203 F2d 135 Johnson v. Robinson
203 F.2d 135
JOHNSON et al.
ROBINSON et al.
United States Court of Appeals
April 2, 1953.
Selden Simpson, John R. Fullingim, and Simpson, Clayton & Fullingim, Amarillo, Tex., for appellants.
R. A. Stone, Amarillo, Tex., T. R. Wise, Sayre, Okl., Stone & Stone, Amarillo, Tex., Wise & Ivester, Sayre, Okl., for appellees W. A. Robinson and Vance Shields.
Before HUTCHESON, Chief Judge, and HOLMES and RIVES, Circuit Judges.
HOLMES, Circuit Judge.
Stating the facts in the light of the verdict of the jury as to the intention of the parties, the appellees, on the 5th of October, 1950, sold and delivered to Johnny Johnson, in Oklahoma, 66 head of cattle for $13,800, payable when delivered. The transaction was intended by the parties as a cash sale, with the actual change of title being dependent on due payment of the draft for the purchase money when presented at the bank in Mobeetie, Texas, 'rather than a sale without such reservation but instead passing title at once on receipt of the purchase draft and said delivery of the cattle.' (The quotation is an extract from the special verdict of the jury.)
On the day of the sale, the purchaser transported said 66 head of cattle to Amarillo, Texas. There they were delivered to the appellants, a live-stock auction company, to be sold for the account of Johnny Johnson. The purchase-money draft in favor of the appellees was duly presented and payment refused. The cattle were sold by the appellants for $11,659.26, which they applied in part to an indebtedness of Johnny Johnson due themselves, which existed prior to October 5, 1950. The balance of the proceeds of said sale, amounting to $1804.49, was paid to Johnny Johnson. The judgment appealed from was for the amount of the net proceeds of said sale which the appellants had applied to the pre-existing debt of Johnson.
In substance, this is an action for money had and received. The appellants were not bona fide purchasers, and they did not become innocent parties by crediting part of the proceeds of the sale of appellees' cattle upon a pre-existing debt of the contemplated purchaser. Where one of two innocent parties must suffer from the wrongful act of a third person, the one whose conduct enabled the third party to do the wrong must suffer; but this principle has no application to the collection of an old debt due by the wrongdoer to one of the innocent parties.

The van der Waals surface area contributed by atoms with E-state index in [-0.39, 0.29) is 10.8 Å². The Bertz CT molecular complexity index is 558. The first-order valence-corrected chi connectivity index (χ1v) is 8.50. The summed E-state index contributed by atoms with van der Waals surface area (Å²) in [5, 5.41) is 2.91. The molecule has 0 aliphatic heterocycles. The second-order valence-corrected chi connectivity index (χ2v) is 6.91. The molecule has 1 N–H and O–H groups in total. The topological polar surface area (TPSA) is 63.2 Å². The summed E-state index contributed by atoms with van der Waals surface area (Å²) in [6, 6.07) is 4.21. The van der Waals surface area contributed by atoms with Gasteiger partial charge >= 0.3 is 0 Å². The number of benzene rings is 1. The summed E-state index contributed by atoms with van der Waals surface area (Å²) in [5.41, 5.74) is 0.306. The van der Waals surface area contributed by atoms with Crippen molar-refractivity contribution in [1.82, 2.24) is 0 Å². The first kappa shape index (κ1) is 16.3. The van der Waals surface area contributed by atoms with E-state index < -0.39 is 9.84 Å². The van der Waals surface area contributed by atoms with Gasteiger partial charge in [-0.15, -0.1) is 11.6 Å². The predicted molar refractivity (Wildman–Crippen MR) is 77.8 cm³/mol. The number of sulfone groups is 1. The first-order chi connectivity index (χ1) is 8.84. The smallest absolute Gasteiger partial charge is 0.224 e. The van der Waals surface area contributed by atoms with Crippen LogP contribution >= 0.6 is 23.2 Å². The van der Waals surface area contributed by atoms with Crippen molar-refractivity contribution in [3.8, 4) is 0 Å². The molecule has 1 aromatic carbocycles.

We have noted no difference between Texas and Oklahoma with reference to the rule of law that controls this case, which is that where goods are sold for cash and delivered, and the vendor takes the vendee's check for the price, which on presentment in due time is dishonored, the title does not pass and the vendor may reclaim the property from the vendee or from any other person who does not have any better equitable claim to it than the vendee. United States v. Donahue Brothers, Inc., 8 Cir., 59 F.2d 1019; De Vries v. Sig Ellingson & Co., D.C., 100 F.Supp. 915; Davis v. Panhandle Nat. Bank, Tex. Civ. App., 29 S.W. 926; Continental Bank & Trust Co. v. Hartman, Tex. Civ. App., 129 S.W. 179; Menke v. First Nat. Bank of Amarillo, Tex. Civ. App., 206 S.W. 693; First Nat. Bank of Greenville v. First State Bank of Campbell, Tex. Civ. App., 252 S.W. 1089; Denny v. White House Lumber Co., Tex. Com. App., 54 S.W.2d 86; Charles M. Stieff, Inc., v. City of San Antonio, 130 Tex. 594, 111 S.W.2d 1086; Seigal v. Warrick, Tex. Civ. App., 214 S.W.2d 883; Wails v. Farrington, 27 Okl. 754, 116 P. 428, 35 L.R.A.,N.S., 1174; Shannon v. Nicoma Park Development Co., 176 Okl. 53, 54 P.2d 143; Riley v. State, 64 Okl. 183, 78 P.2d 712; Kent v. Wright, 198 Okl. 103, 175 P.2d 802; The Packers & Stockyards Act, 7 U.S.C.A. § 213; Art. 1286 of Revised Statutes of Texas; 10 R.C.L., p. 777; 37 Tex.Jur. 468, 'Sales,' Sec. 210; 37 Tex.Jur. 480, 'Sales,' Sec. 217; 37 Tex.Jur 502 at 504, 505, 'Sales,' Sec. 229; 37 Tex.Jur. 657, 'Sales,' Sec. 301; 46 Am.Jur., page 613, 'Sales,' Sec. 301; 46 Am.Jur., page 613, 'Sales,' Sec. 447; Title 9, Code of Federal Regulations, Secs. 201.40, 201.41, 201.43.
The appellees are not estopped to maintain this action because, in crediting said proceeds to the pre-existing indebtedness of Johnny Johnson, appellants' position was in no way altered to their prejudice. They have not been hurt by the judgment, requiring them to account to the appellees for the proceeds of the sale of the cattle still in their hands, because Johnny Johnson owed them over $42,000 before the transaction involved in the present controversy occurred. Not being bona fide purchasers for value, their former status as creditors of Johnny Johnson was not destroyed or adversely affected by the delivery of the drafts to Johnny Johnson, the book entries upon his account, or the result of this litigation.
We find no reversible error in the record, and the judgment appealed from seems to us to be entirely correct. Consequently, it should be affirmed, and it is so ordered.